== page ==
‘Bitter Fruit’ by Achmat Dangor

Bitter_Fruit_(Dangor_novel)Set in 1998 South Africa, just a few years after the end of apartheid and majority rule came into force, Bitter Fruit is a dense, harrowing drama of a disintegrating middle-class ‘coloured’ family. A chance sighting of former security policeman, Lieutenant Du Boise, stirs bitter memories of 20 years prior that have a devastating impact on the Ali family.

A cynical, embittered Silas Ali, approaching 50, a former ANC activist, now liaises between the Minister of Justice and the Truth and Reconciliation Commission. His wife, Lydia, ten years younger, is a nurse who, during the course of the novel, establishes her independence by becoming a significant player in the research of HIV transmission. Their highly intelligent, strikingly beautiful but increasingly troubled son, Mikey/Michael, loses his way, drops out of university and becomes involved with Muslim activists.

The marriage between Silas and Lydia is increasingly built on false premise – and the sighting of Du Boise brings it to a head: Lydia’s violent rape at the hands of the security forces, Silas’ inability to acknowledge or address events of that night. But there’s more, so much more, all of which goes unsaid and it is this bitter fruit that becomes so unbearable, open wounds so deep that the two have been in a state of limbo for 20 years.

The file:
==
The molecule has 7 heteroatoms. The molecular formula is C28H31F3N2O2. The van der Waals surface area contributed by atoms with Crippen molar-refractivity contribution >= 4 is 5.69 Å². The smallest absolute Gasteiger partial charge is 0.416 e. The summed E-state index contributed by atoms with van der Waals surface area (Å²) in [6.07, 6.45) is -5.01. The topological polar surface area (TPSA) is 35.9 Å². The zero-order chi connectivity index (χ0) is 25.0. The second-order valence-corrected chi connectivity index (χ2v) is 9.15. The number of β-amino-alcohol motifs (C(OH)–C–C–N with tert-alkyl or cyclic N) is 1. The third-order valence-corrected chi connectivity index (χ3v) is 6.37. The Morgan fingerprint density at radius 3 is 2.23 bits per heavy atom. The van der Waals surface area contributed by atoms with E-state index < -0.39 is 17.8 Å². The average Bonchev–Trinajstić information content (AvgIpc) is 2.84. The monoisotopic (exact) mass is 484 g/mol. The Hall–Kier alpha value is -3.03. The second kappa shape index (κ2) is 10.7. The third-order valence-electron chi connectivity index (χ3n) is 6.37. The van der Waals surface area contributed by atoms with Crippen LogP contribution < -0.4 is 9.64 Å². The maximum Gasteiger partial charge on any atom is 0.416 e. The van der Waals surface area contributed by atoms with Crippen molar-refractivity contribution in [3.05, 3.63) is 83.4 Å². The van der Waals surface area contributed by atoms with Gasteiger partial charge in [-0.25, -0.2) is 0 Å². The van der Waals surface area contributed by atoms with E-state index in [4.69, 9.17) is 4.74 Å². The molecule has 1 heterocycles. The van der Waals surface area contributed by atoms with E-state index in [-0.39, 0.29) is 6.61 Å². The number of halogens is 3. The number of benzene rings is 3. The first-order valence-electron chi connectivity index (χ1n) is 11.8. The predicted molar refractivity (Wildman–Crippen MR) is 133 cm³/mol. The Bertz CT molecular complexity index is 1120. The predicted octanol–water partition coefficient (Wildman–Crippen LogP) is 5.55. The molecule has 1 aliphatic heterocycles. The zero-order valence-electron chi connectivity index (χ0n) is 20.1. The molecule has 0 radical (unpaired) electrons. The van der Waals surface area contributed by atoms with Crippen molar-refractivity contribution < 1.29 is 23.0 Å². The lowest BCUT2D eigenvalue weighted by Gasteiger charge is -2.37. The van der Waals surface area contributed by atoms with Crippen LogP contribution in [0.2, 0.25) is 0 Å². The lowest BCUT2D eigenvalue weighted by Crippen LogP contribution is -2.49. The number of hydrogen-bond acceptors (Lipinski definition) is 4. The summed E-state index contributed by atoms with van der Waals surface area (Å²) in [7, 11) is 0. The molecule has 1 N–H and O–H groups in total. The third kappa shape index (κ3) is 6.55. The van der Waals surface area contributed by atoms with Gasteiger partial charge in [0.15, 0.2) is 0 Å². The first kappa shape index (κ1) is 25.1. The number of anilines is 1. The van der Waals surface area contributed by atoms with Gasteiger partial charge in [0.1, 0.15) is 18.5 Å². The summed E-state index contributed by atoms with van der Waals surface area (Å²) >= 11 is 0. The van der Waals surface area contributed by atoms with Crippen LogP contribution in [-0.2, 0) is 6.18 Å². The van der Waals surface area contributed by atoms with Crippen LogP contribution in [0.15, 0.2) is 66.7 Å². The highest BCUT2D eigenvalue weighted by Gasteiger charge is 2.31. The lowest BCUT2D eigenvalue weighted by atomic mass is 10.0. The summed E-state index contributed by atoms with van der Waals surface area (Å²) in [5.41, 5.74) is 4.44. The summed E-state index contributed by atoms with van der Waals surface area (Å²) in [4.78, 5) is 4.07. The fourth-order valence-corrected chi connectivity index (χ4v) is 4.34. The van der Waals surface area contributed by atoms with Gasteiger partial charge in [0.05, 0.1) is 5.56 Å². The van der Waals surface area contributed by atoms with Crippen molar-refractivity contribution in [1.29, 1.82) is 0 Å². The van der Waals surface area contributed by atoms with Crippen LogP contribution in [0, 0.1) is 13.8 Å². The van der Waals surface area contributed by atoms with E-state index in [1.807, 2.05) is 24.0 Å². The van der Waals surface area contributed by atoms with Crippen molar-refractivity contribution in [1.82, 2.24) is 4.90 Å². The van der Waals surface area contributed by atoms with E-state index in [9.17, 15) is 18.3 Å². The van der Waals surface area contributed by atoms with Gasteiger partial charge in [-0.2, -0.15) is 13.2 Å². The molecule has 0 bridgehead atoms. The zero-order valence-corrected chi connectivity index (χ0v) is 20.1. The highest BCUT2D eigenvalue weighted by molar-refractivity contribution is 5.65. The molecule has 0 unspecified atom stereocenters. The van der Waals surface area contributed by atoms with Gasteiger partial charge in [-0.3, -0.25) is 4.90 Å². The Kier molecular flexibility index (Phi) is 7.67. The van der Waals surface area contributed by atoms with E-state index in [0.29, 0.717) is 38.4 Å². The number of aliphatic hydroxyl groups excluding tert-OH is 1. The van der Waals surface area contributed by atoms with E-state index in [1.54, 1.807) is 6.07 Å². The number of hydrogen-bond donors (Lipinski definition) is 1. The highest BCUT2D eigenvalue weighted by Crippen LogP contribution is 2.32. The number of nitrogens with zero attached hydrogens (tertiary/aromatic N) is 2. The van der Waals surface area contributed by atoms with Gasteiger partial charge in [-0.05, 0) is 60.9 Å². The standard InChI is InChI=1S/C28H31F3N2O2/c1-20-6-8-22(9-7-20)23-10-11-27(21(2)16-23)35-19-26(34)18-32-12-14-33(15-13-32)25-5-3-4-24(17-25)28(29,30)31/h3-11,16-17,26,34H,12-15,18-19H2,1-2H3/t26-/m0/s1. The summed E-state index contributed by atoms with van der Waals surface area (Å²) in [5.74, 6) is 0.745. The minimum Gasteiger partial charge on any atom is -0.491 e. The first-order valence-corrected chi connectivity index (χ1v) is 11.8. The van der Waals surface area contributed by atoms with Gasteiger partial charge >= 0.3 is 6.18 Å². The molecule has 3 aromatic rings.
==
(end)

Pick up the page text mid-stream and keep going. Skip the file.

Rape, incest, murder, alcoholism, divorce – the fruits of apartheid – past and present all feature in Bitter Fruit.

Through a series of incredibly well-drawn characters (the Ali family, Lydia’s extended family, friends and colleagues), we are provided with a powerful insight into the new South Africa and the “grey, shadowy morality” of an ANC government “bargaining, until there was nothing left to barter with, neither principle nor compromise”. And the political, cultural and religious conflicts that inevitably impact.

Yet it is the evolving family drama that remains centre stage throughout Bitter Fruit in spite of the political context – and it is the stronger for it. Mikey/Michael is a child of the new South Africa and he reflects on the failings of his parents’ generation. Silas has to come to terms with the new order – a place where elevated involvement in the anti-apartheid struggle has been replaced by a sense of ordinariness. And Lydia must face her past in order to move forward.

But in the same way family friend Julian accepts his wife Val leaving him and embraces his homosexuality (no bitter fruit there), the Alis need to look to change as Mandela looks to hand over the responsibility of power – in with the new, out with the old. Silas is soon likely to be out of a job – as are his colleagues Kate and Alec. Mikey/Michael leaves behind the sexual conquests of older, white women and looks to finding a personal resolution at the Griffith Street Mosque and the Sufis.

Bitter Fruit is a challenging read. But it is also an incredibly rewarding one. Nadine Gordimer, Andre Brink etc have provided the voices of white South African dissension, but Dangor’s novel helps provide a different perspective. The characters in Bitter Fruit ensure no one singular voice is presented, that a multifaceted account is provided, reflecting a modern day South Africa.

And, growing up in one of the ‘coloured’ townships of Johannesburg, witnessing first hand the violence, despair and injustice of an apartheid state before rising, via ANC activism, to head the Nelson Mandela Foundation, Achmat Dangor’s voice can be assumed to be genuine and authentic.